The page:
EU Antitrust Procedure

Ekaterina Rousseva

£225, OUP


This first edition of EU Antitrust Procedure is a hugely comprehensive reference text on enforcement systems and procedures, covering the European Commission’s investigative and decision-making powers and the judicial scrutiny exercised by EU courts.

Compiled and edited by Dr Rousseva, a senior official at the Directorate-General for Competition of the European Commission as well as a practising competition law academic, this book covers the major areas of EU competition enforcement. Part one provides an overview of the institutional design and legal framework underpinning the machinery of EU antitrust enforcement, including an overview of the commission’s principal investigative and enforcement powers. Subsequent parts of the book then turn to address in more detail those investigative powers; types of enforcement decision; enforcement procedures; rights of defence; the imposition of fines and other penalties; and the judicial review exercised by the EU General Court and Court of Justice. There is also a section examining the international dimension of antitrust enforcement, both across the EU (for example, in the light of the ECN+ Directive aimed at making national EU competition authorities more effective enforcers), and internationally through a range of cooperation agreements and mechanisms.

The publication is avowedly written from the perspective of the enforcer, and it is notable that all 33 of the chapter co-authors are serving commission officials, members of national competition authorities, or judges or staff members at EU courts. Dr Rousseva has also had the benefit of input from an impressive array of current and former commission officials spanning the full range of commission enforcement practice, as well as practising lawyers and academics. The enormous breadth of this collective experience is evident in the comprehensive analysis throughout the work, which provides a detailed overview of the applicable rules under EU regulations and directives, as well as judgments of European courts. This is an outstanding reference text in that respect, being clear, thorough and well-referenced. It is similar, in both layout and style, to OUP’s Bellamy & Child on substantive EU competition law.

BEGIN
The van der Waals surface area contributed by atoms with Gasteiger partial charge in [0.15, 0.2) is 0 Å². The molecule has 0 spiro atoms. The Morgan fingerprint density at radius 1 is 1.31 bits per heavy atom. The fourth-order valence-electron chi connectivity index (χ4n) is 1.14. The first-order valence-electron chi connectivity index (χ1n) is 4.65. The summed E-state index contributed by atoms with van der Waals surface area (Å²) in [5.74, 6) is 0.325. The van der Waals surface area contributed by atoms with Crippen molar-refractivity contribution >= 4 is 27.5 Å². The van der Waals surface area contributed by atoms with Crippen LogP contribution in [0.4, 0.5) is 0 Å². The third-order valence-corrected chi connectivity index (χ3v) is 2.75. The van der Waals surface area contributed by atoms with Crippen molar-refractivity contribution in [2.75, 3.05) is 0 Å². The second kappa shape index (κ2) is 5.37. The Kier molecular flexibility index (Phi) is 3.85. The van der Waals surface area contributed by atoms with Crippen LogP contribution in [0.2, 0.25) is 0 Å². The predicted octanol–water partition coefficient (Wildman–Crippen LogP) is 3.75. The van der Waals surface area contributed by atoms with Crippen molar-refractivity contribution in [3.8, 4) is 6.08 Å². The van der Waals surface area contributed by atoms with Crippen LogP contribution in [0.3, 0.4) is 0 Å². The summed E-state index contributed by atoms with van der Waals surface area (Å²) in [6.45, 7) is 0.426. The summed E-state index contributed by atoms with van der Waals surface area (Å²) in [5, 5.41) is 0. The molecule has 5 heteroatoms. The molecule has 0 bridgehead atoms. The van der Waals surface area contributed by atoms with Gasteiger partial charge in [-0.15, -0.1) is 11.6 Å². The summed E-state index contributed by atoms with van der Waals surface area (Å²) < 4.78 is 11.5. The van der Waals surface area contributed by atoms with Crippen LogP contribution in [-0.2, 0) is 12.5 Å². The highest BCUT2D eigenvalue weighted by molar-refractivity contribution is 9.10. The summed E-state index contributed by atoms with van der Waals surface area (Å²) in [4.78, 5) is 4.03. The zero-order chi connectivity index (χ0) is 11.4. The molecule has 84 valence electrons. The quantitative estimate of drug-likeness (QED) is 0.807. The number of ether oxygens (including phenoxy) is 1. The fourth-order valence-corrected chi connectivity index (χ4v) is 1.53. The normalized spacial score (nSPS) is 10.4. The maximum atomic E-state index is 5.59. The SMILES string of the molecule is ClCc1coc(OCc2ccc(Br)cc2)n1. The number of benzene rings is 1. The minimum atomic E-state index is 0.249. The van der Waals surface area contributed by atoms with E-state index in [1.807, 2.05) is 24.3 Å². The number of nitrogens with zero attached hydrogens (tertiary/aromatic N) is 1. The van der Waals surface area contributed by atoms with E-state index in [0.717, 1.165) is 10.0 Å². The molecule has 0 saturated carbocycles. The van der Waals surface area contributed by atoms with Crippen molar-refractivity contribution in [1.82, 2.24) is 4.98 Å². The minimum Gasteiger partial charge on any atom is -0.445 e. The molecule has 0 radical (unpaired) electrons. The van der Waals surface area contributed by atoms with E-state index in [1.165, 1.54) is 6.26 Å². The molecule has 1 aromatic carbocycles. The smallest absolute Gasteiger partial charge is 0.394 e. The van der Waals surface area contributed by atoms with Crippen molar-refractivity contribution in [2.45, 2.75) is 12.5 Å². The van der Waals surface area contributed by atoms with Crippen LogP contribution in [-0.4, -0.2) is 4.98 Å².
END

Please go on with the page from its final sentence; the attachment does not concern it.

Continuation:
There is only a limited amount of ‘inside track’ in the text, in the sense of how commission officials deal in practice, on a daily basis, with the legislative framework within which they operate: what type of meetings take place at which stages of cases; who are the internal stakeholders; who would typically attend; and how are decisions in active cases made. There are instances in which the authors describe the commission’s approach in practical terms to dealing with areas of ambiguity. However, as all EU competition law practitioners know, there are many areas in which knowledge of procedures and practices is key. This can only be built through exposure and experience, and not from an analysis of the legislative framework and body of EU court precedents. It is understandable that the authors did not want to include too much of this: for one thing, many of these detailed procedures would be considered confidential by the commission; and, for another, they tend to evolve over time.

But if there is a missed opportunity in what is generally an exceptional work, it is that more is not revealed of the inner workings of the commission’s enforcement and decision-making processes, and the interaction between case teams, the commission’s Legal Service and its Policy unit. Private practitioners should bear in mind that the publication largely presents the views of commission officials in respect of their own powers.

While the text endeavours to be rigorously objective and is supported throughout by citations of the underlying legislative provisions and EU court judgments, it is inevitable that in some areas – the sections on the rights of defence and the role of EU Hearing Officers among them – private practitioners might have a different perspective.

This is an authoritative and invaluable textbook, and I suspect that it will quickly come to occupy a place on the bookshelf of many practising competition lawyers.

Mark Sansom is a partner and co-head of the global antitrust litigation group at Freshfields Bruckhaus Deringer, London